Some people who suffer from mental illness can function to the point where they can work and perform daily tasks, while others are unable to do either. People who are incapable of carrying out any kind of work or regular tasks depend on financial aid from the government or another source to meet their basic needs. However, they are frequently admitted to mental health facilities, and the government covers the cost of their care. But recently, 70% of these asylums—particularly in the less developed, rural nations—have reached their maximum capacity. Those who can function to work, on the other hand, can only work for a limited time before reaching their "limit." This is when their traumas resurface, and they become depressed and unproductive for an extended period until they can get back on their feet. This can be detrimental to the economy because productivity is not as consistent as it should be.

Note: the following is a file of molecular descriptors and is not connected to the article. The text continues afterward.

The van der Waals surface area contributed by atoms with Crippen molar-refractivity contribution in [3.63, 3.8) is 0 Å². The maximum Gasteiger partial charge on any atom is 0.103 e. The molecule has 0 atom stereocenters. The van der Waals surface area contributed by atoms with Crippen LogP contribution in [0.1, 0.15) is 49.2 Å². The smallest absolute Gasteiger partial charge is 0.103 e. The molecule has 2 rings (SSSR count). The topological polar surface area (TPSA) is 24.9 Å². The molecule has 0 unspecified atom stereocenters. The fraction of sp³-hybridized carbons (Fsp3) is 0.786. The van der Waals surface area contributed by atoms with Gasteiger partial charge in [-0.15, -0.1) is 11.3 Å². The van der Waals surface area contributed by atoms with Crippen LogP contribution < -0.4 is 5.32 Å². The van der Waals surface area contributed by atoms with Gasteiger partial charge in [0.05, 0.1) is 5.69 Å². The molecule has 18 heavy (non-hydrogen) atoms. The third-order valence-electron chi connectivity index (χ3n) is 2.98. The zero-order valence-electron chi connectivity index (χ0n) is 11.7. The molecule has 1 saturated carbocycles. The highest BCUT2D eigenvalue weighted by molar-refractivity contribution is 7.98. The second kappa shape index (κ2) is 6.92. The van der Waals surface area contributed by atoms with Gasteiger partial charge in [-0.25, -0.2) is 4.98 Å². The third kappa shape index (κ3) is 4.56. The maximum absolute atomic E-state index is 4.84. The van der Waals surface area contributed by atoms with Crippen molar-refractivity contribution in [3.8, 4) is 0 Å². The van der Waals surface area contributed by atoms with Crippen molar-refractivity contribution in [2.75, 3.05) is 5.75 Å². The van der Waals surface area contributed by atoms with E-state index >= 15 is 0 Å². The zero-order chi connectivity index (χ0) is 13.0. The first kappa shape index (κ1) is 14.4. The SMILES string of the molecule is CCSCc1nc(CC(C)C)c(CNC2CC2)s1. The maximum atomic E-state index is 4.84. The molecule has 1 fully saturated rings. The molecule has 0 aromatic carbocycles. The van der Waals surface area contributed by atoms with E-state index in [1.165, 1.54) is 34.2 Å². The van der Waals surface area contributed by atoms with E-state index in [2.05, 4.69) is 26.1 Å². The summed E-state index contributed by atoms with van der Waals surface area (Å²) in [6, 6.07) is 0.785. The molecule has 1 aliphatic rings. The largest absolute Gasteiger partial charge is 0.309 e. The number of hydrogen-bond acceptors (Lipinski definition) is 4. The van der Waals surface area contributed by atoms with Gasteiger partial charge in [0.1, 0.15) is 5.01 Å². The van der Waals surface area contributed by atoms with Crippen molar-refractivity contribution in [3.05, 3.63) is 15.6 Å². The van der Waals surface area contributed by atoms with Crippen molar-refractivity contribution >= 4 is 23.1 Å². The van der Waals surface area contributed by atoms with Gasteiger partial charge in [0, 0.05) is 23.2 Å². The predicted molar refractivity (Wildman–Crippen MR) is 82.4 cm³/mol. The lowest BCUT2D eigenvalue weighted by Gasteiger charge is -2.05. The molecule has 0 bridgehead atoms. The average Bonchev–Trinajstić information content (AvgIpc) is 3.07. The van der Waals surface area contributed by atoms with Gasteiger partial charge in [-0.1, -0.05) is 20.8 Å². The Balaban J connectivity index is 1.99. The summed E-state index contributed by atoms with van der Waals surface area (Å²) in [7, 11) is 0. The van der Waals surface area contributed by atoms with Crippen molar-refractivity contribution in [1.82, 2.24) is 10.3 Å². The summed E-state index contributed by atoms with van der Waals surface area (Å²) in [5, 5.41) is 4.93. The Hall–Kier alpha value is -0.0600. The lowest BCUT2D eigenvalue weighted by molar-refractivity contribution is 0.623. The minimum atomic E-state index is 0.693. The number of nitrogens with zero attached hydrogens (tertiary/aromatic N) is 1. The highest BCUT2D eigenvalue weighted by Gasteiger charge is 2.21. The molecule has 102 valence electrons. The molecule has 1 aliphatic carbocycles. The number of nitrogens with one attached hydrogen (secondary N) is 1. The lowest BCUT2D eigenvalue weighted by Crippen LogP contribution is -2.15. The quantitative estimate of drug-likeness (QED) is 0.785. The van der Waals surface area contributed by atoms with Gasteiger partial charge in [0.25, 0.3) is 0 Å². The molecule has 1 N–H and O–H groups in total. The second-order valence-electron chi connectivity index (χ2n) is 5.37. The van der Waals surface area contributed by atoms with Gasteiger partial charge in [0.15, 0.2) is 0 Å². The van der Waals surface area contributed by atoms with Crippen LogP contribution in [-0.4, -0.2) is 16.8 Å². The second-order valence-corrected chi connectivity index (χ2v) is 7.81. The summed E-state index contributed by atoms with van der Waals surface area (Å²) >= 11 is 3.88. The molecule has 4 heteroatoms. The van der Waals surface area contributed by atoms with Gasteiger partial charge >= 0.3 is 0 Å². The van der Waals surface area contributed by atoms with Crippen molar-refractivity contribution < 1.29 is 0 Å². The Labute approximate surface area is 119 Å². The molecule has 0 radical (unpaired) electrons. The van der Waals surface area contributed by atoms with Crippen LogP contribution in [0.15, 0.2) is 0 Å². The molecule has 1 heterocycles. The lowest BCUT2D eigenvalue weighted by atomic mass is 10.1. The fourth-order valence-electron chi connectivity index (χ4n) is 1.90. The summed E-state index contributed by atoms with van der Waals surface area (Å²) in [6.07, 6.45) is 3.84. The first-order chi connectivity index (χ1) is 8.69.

It has also been observed that people laugh at other people's trauma and tend to compare it to their own. Many people are unaware that regardless of the situation, different people feel and react to each situation differently. According to an MHA article, “No one type of trauma is “worse” than another." You can even experience the same type of trauma—or even the same event—as someone else and have different reactions to it. "If something hurts you, it hurts, and your natural emotional reaction is valid.” Trauma is classified into two types: "Little T" trauma and "Big T" trauma. The Big T trauma categorizes events such as abuse, whereas the Little T trauma categorizes events such as moving out of town. Even though Little T trauma appears to be less serious than Big T trauma, it can accumulate and cause just as much distress as any major event. For example, one person's trauma may be losing a toy, while another person's trauma may be being abused; the first person's trauma may appear less troublesome or serious than the other person's trauma, but they both cause distress or the same reaction. Because of other people's misunderstandings and poor judgment, "just because your trauma doesn't seem as serious doesn't mean you're seriously mentally affected." This ignorance is why people tend to stay hidden and hide from society, suffering more rather than seeking the help they deserve, which leads to them becoming more mentally ill and can lead to the worst-case scenario of suicide.